Background: Oral pre-exposure prophylaxis (PrEP) is a component of comprehensive HIV prevention. Clinical trials with incident HIV as a principal study outcome have an ethical imperative to offer state-of-the-art HIV prevention options.
Methods: ECHO, an open-label clinical trial of HIV incidence compared across women randomized to three effective contraceptive methods (DMPA-IM, copper IUD, and LNG implant), followed 7829 HIV-negative sexually active women aged 16-35 years from 12 sites in 4 African countries (Kenya, Eswatini, South Africa, and Zambia) for up to 18 months from December 2015 through October 2018. The trial protocol permitted PrEP use. During ECHO, national policies and guidelines evolved to recommend PrEP for persons with HIV risk, and access to PrEP was prioritized by the trial team, either off-site via referral or on-site via trained trial staff.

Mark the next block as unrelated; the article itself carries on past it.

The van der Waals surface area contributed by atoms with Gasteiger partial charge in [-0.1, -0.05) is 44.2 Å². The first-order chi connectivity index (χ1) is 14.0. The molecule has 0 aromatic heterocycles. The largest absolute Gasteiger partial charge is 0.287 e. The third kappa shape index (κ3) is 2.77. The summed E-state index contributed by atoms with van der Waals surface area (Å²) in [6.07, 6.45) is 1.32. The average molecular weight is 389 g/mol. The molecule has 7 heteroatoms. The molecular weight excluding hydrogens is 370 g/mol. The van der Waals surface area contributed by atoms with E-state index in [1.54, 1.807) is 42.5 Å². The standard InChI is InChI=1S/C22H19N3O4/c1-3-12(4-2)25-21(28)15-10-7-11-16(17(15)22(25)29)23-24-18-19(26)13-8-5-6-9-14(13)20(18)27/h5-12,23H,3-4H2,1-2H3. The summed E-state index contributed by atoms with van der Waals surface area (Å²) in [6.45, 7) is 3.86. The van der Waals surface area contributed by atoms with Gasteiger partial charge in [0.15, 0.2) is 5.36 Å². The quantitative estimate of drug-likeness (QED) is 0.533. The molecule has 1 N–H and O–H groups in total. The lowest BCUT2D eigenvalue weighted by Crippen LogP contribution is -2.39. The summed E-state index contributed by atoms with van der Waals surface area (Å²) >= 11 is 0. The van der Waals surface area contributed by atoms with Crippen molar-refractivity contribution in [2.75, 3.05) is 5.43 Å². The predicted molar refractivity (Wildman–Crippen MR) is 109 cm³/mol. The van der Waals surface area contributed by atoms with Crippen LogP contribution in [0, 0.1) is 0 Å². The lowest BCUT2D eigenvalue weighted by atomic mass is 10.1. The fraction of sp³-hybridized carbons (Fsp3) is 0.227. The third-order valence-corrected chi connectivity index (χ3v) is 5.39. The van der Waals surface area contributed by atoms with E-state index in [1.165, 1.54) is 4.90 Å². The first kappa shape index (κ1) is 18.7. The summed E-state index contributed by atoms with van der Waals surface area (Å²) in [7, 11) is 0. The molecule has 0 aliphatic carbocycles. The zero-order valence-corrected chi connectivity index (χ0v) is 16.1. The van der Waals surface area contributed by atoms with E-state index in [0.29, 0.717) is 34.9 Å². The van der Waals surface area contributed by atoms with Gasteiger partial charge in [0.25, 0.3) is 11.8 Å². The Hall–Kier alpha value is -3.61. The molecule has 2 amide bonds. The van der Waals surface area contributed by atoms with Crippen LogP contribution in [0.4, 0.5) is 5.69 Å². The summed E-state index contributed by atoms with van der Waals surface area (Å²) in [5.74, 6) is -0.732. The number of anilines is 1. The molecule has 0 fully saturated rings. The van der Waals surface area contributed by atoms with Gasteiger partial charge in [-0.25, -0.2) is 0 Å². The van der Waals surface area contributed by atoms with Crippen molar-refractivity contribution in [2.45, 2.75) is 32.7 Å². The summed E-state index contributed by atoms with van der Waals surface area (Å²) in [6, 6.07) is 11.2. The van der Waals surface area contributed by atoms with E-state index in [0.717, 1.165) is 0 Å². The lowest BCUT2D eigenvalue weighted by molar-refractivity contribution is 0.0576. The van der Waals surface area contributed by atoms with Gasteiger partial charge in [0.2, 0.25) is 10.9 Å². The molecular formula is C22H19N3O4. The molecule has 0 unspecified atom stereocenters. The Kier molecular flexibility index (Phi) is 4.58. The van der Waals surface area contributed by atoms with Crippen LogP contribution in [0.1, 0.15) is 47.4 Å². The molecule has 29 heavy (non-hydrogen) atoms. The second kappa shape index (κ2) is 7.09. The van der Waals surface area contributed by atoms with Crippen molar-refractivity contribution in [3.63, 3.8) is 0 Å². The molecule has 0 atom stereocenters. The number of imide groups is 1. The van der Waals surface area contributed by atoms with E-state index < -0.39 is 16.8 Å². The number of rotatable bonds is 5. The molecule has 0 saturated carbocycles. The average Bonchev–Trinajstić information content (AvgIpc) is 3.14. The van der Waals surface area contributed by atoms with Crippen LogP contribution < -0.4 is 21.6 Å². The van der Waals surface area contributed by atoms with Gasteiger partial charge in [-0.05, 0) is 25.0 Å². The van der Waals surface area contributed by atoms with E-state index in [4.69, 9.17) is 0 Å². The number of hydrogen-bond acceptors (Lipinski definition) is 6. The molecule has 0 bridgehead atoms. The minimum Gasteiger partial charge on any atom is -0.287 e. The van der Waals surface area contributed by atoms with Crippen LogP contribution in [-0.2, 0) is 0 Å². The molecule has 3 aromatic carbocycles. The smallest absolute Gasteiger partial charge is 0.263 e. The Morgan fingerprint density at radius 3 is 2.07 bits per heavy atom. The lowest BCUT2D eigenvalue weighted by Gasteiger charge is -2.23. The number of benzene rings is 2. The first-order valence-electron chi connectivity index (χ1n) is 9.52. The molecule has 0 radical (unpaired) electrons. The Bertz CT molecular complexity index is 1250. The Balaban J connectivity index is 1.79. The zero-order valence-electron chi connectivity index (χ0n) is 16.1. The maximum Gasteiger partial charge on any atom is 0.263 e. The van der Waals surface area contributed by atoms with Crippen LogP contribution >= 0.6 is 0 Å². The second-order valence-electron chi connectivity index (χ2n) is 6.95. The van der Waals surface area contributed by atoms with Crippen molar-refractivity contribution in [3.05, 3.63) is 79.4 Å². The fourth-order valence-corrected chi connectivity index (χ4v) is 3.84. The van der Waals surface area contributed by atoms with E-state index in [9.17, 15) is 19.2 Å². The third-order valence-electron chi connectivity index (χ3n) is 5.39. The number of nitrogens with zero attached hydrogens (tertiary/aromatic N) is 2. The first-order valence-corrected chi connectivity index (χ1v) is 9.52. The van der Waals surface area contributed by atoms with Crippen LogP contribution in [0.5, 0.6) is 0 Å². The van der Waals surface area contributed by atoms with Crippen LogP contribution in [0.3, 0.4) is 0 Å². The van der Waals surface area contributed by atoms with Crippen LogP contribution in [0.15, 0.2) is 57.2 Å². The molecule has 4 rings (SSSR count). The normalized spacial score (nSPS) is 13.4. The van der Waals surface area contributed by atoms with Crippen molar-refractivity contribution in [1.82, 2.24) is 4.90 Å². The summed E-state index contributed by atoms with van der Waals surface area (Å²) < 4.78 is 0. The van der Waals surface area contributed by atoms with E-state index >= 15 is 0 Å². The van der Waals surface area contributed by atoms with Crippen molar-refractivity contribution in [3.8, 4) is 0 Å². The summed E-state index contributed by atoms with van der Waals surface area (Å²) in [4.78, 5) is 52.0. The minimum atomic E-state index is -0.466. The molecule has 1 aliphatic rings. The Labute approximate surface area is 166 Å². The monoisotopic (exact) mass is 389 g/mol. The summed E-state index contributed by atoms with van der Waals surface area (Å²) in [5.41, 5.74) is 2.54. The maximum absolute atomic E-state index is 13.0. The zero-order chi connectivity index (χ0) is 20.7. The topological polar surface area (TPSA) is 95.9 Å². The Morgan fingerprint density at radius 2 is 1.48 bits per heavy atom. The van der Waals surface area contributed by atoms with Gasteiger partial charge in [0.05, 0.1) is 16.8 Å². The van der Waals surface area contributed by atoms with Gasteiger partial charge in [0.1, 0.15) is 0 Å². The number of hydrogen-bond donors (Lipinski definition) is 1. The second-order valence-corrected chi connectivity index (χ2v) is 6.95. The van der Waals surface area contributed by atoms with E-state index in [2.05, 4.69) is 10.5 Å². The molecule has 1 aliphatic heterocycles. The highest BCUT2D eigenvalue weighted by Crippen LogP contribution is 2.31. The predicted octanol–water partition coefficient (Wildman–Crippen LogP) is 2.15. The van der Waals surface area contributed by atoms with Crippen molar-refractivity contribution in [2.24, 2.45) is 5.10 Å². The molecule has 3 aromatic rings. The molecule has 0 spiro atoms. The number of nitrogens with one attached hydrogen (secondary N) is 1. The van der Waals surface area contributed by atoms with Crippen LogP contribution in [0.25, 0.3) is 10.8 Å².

Results: PrEP access in ECHO began in Kenya in May 2017 and was available at all sites by June 2018. Of the 3626 (46.3% of trial total) women in follow-up when PrEP became available, 622 (17.2%) initiated PrEP. PrEP initiation did not differ across study arms (p=0.7). Women initiating PrEP were slightly older, more likely to be unmarried, not living with their partner, having multiple partners, not earning their own income, not receiving financial support from partners, and have higher rates of Chlamydia trachomatis (all p-values < 0.05 by chi-square tests). The median duration of use was 85 days (IQR 39-96) prior to study exit; two-thirds received a 3-month PrEP refill at study exit. Among women with access to PrEP during the trial, there were 37 HIV seroconversions among women who did not initiate PrEP and 2 among women who initiated PrEP (HIV incidence 2.4 versus 1.0 per 100 person-years, IRR 0.35, 95% CI 0.04-1.38). Of these two women, one who became HIV infected had discontinued PrEP two months prior to HIV seroconversion.
Conclusions: PrEP as a component of a comprehensive HIV prevention package provided to women in a large clinical trial was feasible. PrEP was taken up by 17.2% of participants and included those with characteristics suggesting higher HIV risk.